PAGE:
Work with your veterinarian on finding the best medications to use. Some anti-fungal drugs are very toxic and some are not very effective. Never use OTC drugs without first consulting your vet (that's always true, for any drug and any medical condition). Be wary of recommendations for specific anti-fungal drugs that you read online. Griseofulvin, for example, is still prescribed by some veterinarians but it is outdated and dangerous and it has been superseded by more effective and less-toxic drugs. Take some time to research this or ask around on our Cat Health forums, and discuss the choice of drug with your vet.

    Lime-sulfur dips are not expensive and can be a very effective part of treatment. They are usually recommended once or twice a week - consult with your vet about the frequency. You may be able to find a pet groomer to do them for you, but this won't be easy as many groomers refuse to treat animals with ringworm due to its contagious nature.

    Clipping of the cat's fur is sometimes suggested by vets. While it may be necessary in severe cases, clipping has its drawbacks. Clipping can cause microscopic cuts and bruises to the cat's skin, where ringworm spores can take hold and form new colonies. It can also simply contaminate the treatment room with more spores.

    Limiting the cat's access to certain parts of the home can help with limiting ringworm contamination. It could be a useful step, especially with a highly infected cat and until you achieve some control over shedding using medication and lime-sulfur dips. Keep in mind that ringworm spores are airborne, so confining a cat to a crate won't help. The spores will get out of the crate and into the room. Confinement of any kind can increase a cat's level of stress, so use it cautiously and consider taking steps to lower the cat's stress level.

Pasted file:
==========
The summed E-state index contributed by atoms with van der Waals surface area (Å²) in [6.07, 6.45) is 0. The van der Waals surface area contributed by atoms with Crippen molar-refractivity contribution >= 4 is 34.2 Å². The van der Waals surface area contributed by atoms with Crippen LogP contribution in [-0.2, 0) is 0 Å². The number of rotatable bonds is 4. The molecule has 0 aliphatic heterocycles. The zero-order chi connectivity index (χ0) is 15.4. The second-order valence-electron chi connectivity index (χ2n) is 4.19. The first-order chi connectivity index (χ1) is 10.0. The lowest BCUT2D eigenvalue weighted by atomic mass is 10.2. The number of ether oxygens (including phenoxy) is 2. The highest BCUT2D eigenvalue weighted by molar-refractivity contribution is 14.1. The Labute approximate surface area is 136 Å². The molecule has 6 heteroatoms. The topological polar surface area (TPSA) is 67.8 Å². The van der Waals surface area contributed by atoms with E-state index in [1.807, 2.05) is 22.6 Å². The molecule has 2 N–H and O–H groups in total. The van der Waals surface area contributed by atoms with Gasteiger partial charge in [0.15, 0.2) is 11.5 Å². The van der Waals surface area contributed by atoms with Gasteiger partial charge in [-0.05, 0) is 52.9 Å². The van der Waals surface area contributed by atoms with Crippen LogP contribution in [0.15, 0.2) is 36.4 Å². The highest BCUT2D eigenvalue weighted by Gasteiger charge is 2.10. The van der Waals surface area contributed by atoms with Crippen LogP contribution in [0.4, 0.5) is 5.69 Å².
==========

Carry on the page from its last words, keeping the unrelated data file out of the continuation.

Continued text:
If you're dealing with a ringworm infestation in a multi-cat household, you will need to decontaminate the house. Cleaning is your first line of defense, as it helps mechanically move spores out of the house, as well as killing them with disinfectants. Reducing the number of spores to an absolute minimum prevents re-infection and future outbreaks. More on setting up the cleaning regime for a ringworm epidemic.

    Dealing with a Ringworm Infestation

    Ringworm can form a special challenge in multi-cat environments where it can transform from the odd lesion on a single cat into an infestation affecting multiple cats. In such cases, an overall environmental treatment is called for, and owners may find themselves faced with a long and arduous struggle against the invisible fungal spores.

    Over the years, many of our members have faced such massive ringworm situations, and one of them, Bunnelina, wrote a great guide about dealing with ringworm. Some of the tips here were shared by her in this thread where you can read them in further detail and see how our member responded.

    1. Educate yourself but don't obsess.

    Learn about ringworm (you're doing that right now!) but don't obsess. You're all going to be fine!

    Ringworm may be gross, but at least it is not deadly", says Bunnelina. She suggests taking deep breaths and avoiding over-Googling "ringworm", as you could soon get overwhelmed with information, along with misinformation and useless products for sale.

    A good way to get support is by starting a thread in TheCatSite.com's health forum. "I found help, encouragement, kindness, and commiseration here on TheCatSite! Discovering this community was the silver lining of my ringworm odyssey," Bunnelina shared.